These two hummingbird nestlings were brought to our Wildlife Care Center last year out of fear they had been orphaned. Fortunately that was not the case. Many wild animals feed their young quickly so as to not draw attention from predators, but to people this can look like the babies have no one caring for them. Once the nestlings got to our facility, it was clear they had not been abandoned. They were healthy kiddos in perfect condition, with full crops, and sitting quietly in their spiderweb-lichen nest. (Mom was creative and made use of old string lights instead of a branch. How neat!) Thankfully, we were able to reverse the accidental kidnapping by simply putting the babies and their nest back as close as possible to where they were found and reunite them with their mother. The finder confirmed that Mom had found them and that she jumped right back into the job that is raising babies. It was a very happy ending to what could have been a sad story.
Our first young of this season was also an Anna’s Hummingbird that was accidentally kidnapped. This is actually more common than you might think. Although many of our patients have a real reason to be admitted to our hospital, every spring we meet compassionate people who go out of their way to (unknowingly) drive a healthy animal to us. Don’t feel bad if you have done this—you are not alone—but it’s always better to avoid disturbing healthy wildlife. Although we do our best, wild animals have a higher chance of survival when raised by their wild parents, so it is important that we intervene only when absolutely necessary.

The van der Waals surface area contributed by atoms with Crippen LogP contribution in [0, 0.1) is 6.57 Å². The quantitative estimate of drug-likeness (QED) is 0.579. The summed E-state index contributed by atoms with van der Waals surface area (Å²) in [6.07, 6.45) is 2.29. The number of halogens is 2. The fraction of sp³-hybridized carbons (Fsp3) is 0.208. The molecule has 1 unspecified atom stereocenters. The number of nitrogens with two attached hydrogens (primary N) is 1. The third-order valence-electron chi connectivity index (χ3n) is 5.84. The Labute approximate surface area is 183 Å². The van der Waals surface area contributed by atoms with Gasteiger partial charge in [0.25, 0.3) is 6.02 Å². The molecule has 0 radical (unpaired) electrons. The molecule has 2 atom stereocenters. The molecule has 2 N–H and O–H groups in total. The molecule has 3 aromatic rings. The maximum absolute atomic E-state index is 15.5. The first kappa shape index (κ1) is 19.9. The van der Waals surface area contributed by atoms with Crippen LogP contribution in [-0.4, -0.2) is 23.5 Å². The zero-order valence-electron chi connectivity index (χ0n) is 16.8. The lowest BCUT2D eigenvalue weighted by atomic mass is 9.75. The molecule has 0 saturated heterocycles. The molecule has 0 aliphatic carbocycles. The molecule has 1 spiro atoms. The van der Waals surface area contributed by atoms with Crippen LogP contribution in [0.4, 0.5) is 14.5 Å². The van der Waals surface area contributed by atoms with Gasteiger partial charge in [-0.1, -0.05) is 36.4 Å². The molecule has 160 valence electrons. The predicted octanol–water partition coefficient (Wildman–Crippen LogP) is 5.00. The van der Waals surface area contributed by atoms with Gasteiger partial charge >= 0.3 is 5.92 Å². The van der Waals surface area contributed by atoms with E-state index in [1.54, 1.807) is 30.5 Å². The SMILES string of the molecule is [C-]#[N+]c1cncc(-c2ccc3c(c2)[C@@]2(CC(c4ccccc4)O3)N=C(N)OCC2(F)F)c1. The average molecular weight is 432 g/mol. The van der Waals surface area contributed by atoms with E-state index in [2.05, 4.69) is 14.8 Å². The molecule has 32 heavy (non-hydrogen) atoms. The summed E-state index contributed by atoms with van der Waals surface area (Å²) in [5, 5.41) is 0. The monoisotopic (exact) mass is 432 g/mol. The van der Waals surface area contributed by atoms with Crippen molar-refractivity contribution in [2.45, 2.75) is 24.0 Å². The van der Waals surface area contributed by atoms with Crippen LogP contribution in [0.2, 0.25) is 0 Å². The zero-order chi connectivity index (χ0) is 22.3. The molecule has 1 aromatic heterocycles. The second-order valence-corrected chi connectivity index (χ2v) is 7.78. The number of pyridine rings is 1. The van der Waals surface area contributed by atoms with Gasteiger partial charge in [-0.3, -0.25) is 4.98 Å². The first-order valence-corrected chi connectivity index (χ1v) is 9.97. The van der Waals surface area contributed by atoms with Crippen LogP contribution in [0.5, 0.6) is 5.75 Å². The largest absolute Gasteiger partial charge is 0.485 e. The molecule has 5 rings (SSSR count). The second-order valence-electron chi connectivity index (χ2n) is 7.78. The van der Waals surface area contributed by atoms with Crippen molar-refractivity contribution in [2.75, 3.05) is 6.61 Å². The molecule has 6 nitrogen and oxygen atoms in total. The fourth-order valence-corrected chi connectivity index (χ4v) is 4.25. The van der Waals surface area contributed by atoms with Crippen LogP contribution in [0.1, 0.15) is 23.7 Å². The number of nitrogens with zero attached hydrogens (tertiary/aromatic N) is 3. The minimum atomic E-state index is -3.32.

But knowing whether to intervene can be tricky, so make sure to contact your local wildlife rehabilitator for advice on your and the animal’s unique situation. Our website has lots of information on this, and you can check out the handy flow chart there to help make the decision. And if you are unsure, you can call the Wildlife Care Center hotline, (503)-292-0304, or email email@example.com to connect with one of our experienced solutions counselor volunteers.
Portland is fortunate to have an abundance of greenspace and natural habitat. We also have the chance to cohabitate with amazing wildlife that we might not expect to live so close to people. Yet this fusion habitat of nature and development with dense human population is not a natural functioning ecosystem and comes with many sources of anthropogenic (human-caused) harm. These dangers are what bring the vast majority of patients into our Wildlife Care Center.
It is a great privilege to live in close proximity to wildlife, and we have a responsibility to learn how we can share the urban landscape with our wildlife neighbors. As we go into spring and summer, please be mindful of the lives near and around us, and the ways you can reduce negative impacts on them. Responsibly and safely manage your pets, keeping cats indoors, on leashes, or in catios, and keep dogs supervised and leashed. Save treescaping for the fall or winter, and do not take baby animals from their home unless you are certain the parents are no longer present. And as we head into our busiest season, remember that our Wildlife Hotline volunteers (503-292-0304 or firstname.lastname@example.org) are there for you if you have questions or run into a wildlife situation that you’re not sure how to humanely manage.